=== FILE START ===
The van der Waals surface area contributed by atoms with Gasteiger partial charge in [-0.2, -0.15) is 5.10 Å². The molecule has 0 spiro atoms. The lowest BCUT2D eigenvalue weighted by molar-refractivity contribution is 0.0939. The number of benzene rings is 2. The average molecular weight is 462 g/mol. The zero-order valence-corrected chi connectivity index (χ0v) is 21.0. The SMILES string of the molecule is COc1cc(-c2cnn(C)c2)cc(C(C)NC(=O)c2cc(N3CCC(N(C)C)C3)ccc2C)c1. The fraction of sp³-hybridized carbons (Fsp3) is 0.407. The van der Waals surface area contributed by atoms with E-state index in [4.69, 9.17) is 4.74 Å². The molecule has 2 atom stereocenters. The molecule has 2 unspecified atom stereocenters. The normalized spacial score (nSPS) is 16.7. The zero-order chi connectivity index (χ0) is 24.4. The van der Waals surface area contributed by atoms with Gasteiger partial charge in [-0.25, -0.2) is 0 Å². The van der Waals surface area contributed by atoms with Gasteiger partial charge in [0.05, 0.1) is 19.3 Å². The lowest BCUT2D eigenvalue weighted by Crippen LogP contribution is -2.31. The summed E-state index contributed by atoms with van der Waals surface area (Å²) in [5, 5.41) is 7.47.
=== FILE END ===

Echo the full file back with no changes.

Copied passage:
The van der Waals surface area contributed by atoms with Gasteiger partial charge in [-0.2, -0.15) is 5.10 Å². The molecule has 0 spiro atoms. The lowest BCUT2D eigenvalue weighted by molar-refractivity contribution is 0.0939. The number of benzene rings is 2. The average molecular weight is 462 g/mol. The zero-order valence-corrected chi connectivity index (χ0v) is 21.0. The SMILES string of the molecule is COc1cc(-c2cnn(C)c2)cc(C(C)NC(=O)c2cc(N3CCC(N(C)C)C3)ccc2C)c1. The fraction of sp³-hybridized carbons (Fsp3) is 0.407. The van der Waals surface area contributed by atoms with E-state index in [4.69, 9.17) is 4.74 Å². The molecule has 2 atom stereocenters. The molecule has 2 unspecified atom stereocenters. The normalized spacial score (nSPS) is 16.7. The zero-order chi connectivity index (χ0) is 24.4. The van der Waals surface area contributed by atoms with Gasteiger partial charge in [-0.25, -0.2) is 0 Å². The van der Waals surface area contributed by atoms with Gasteiger partial charge in [0.05, 0.1) is 19.3 Å². The lowest BCUT2D eigenvalue weighted by Crippen LogP contribution is -2.31. The summed E-state index contributed by atoms with van der Waals surface area (Å²) in [5, 5.41) is 7.47.